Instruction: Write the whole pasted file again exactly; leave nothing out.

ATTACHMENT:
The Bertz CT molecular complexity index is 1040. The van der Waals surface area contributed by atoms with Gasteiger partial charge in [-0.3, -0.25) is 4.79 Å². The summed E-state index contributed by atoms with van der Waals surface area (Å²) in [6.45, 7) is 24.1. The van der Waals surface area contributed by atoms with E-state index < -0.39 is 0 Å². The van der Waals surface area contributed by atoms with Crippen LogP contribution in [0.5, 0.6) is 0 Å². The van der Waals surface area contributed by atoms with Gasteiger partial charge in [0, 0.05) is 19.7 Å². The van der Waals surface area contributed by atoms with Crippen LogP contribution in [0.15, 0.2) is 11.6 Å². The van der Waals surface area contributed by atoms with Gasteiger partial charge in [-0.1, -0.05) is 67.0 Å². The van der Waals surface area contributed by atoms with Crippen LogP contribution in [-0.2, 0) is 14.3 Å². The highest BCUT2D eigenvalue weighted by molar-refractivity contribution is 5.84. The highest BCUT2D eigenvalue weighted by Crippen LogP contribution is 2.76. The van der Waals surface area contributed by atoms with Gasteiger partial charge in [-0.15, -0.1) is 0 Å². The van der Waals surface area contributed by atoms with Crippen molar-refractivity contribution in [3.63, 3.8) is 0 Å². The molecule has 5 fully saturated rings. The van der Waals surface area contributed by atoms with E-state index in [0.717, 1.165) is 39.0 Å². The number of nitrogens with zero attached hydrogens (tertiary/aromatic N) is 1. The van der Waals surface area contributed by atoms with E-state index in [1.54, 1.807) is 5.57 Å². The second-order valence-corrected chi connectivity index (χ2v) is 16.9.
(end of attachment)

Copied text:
The Bertz CT molecular complexity index is 1040. The van der Waals surface area contributed by atoms with Gasteiger partial charge in [-0.3, -0.25) is 4.79 Å². The summed E-state index contributed by atoms with van der Waals surface area (Å²) in [6.45, 7) is 24.1. The van der Waals surface area contributed by atoms with E-state index < -0.39 is 0 Å². The van der Waals surface area contributed by atoms with Crippen LogP contribution in [0.5, 0.6) is 0 Å². The van der Waals surface area contributed by atoms with Gasteiger partial charge in [0, 0.05) is 19.7 Å². The van der Waals surface area contributed by atoms with Crippen LogP contribution in [0.15, 0.2) is 11.6 Å². The van der Waals surface area contributed by atoms with Gasteiger partial charge in [-0.1, -0.05) is 67.0 Å². The van der Waals surface area contributed by atoms with Crippen LogP contribution in [-0.2, 0) is 14.3 Å². The highest BCUT2D eigenvalue weighted by molar-refractivity contribution is 5.84. The highest BCUT2D eigenvalue weighted by Crippen LogP contribution is 2.76. The van der Waals surface area contributed by atoms with Gasteiger partial charge in [-0.15, -0.1) is 0 Å². The van der Waals surface area contributed by atoms with Crippen molar-refractivity contribution in [3.63, 3.8) is 0 Å². The molecule has 5 fully saturated rings. The van der Waals surface area contributed by atoms with E-state index in [0.717, 1.165) is 39.0 Å². The number of nitrogens with zero attached hydrogens (tertiary/aromatic N) is 1. The van der Waals surface area contributed by atoms with E-state index in [1.54, 1.807) is 5.57 Å². The second-order valence-corrected chi connectivity index (χ2v) is 16.9.